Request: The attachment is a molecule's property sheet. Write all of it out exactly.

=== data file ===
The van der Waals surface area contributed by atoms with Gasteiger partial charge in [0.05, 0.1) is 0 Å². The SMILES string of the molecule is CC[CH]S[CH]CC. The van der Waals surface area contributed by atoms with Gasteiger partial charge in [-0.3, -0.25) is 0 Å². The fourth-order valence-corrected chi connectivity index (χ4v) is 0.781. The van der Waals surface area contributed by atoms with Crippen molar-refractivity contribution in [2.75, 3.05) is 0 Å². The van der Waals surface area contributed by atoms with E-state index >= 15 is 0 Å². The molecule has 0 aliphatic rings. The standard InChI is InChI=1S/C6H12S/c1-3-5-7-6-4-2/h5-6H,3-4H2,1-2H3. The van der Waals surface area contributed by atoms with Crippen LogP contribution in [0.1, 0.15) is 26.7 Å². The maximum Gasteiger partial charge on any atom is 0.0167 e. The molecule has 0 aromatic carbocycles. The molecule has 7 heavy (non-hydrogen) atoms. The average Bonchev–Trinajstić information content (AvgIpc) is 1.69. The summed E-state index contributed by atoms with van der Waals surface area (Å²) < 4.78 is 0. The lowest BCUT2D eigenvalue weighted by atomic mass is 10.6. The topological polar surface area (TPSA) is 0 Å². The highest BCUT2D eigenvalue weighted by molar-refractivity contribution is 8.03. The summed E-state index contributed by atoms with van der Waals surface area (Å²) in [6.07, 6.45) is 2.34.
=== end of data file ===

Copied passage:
The van der Waals surface area contributed by atoms with Gasteiger partial charge in [0.05, 0.1) is 0 Å². The SMILES string of the molecule is CC[CH]S[CH]CC. The van der Waals surface area contributed by atoms with Gasteiger partial charge in [-0.3, -0.25) is 0 Å². The fourth-order valence-corrected chi connectivity index (χ4v) is 0.781. The van der Waals surface area contributed by atoms with Crippen molar-refractivity contribution in [2.75, 3.05) is 0 Å². The van der Waals surface area contributed by atoms with E-state index >= 15 is 0 Å². The molecule has 0 aliphatic rings. The standard InChI is InChI=1S/C6H12S/c1-3-5-7-6-4-2/h5-6H,3-4H2,1-2H3. The van der Waals surface area contributed by atoms with Crippen LogP contribution in [0.1, 0.15) is 26.7 Å². The maximum Gasteiger partial charge on any atom is 0.0167 e. The molecule has 0 aromatic carbocycles. The molecule has 7 heavy (non-hydrogen) atoms. The average Bonchev–Trinajstić information content (AvgIpc) is 1.69. The summed E-state index contributed by atoms with van der Waals surface area (Å²) < 4.78 is 0. The lowest BCUT2D eigenvalue weighted by atomic mass is 10.6. The topological polar surface area (TPSA) is 0 Å². The highest BCUT2D eigenvalue weighted by molar-refractivity contribution is 8.03. The summed E-state index contributed by atoms with van der Waals surface area (Å²) in [6.07, 6.45) is 2.34.